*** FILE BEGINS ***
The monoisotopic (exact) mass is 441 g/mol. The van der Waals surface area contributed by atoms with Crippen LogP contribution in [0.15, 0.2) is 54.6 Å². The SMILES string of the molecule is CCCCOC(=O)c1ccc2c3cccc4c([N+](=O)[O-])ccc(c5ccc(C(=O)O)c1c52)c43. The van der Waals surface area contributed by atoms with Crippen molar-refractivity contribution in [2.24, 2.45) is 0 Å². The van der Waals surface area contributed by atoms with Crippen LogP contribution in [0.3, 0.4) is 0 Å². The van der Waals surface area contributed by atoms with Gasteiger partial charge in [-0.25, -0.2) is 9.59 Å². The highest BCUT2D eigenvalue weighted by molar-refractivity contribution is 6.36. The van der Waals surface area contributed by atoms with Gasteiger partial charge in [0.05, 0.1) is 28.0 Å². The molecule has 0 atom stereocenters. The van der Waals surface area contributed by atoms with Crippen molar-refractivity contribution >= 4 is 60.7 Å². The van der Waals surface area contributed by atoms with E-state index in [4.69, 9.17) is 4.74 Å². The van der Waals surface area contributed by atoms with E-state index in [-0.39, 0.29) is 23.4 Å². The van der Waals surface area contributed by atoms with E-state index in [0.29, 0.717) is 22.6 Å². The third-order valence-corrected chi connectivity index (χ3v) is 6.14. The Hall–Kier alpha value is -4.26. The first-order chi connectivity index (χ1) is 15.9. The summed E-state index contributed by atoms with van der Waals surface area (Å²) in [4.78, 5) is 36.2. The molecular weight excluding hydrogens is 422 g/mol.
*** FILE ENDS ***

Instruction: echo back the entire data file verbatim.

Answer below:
The monoisotopic (exact) mass is 441 g/mol. The van der Waals surface area contributed by atoms with Crippen LogP contribution in [0.15, 0.2) is 54.6 Å². The SMILES string of the molecule is CCCCOC(=O)c1ccc2c3cccc4c([N+](=O)[O-])ccc(c5ccc(C(=O)O)c1c52)c43. The van der Waals surface area contributed by atoms with Crippen molar-refractivity contribution in [2.24, 2.45) is 0 Å². The van der Waals surface area contributed by atoms with Crippen LogP contribution in [0.3, 0.4) is 0 Å². The van der Waals surface area contributed by atoms with Gasteiger partial charge in [-0.25, -0.2) is 9.59 Å². The highest BCUT2D eigenvalue weighted by molar-refractivity contribution is 6.36. The van der Waals surface area contributed by atoms with Gasteiger partial charge in [0.05, 0.1) is 28.0 Å². The molecule has 0 atom stereocenters. The van der Waals surface area contributed by atoms with Crippen molar-refractivity contribution >= 4 is 60.7 Å². The van der Waals surface area contributed by atoms with E-state index in [4.69, 9.17) is 4.74 Å². The van der Waals surface area contributed by atoms with E-state index in [-0.39, 0.29) is 23.4 Å². The van der Waals surface area contributed by atoms with E-state index in [0.29, 0.717) is 22.6 Å². The third-order valence-corrected chi connectivity index (χ3v) is 6.14. The Hall–Kier alpha value is -4.26. The first-order chi connectivity index (χ1) is 15.9. The summed E-state index contributed by atoms with van der Waals surface area (Å²) in [4.78, 5) is 36.2. The molecular weight excluding hydrogens is 422 g/mol.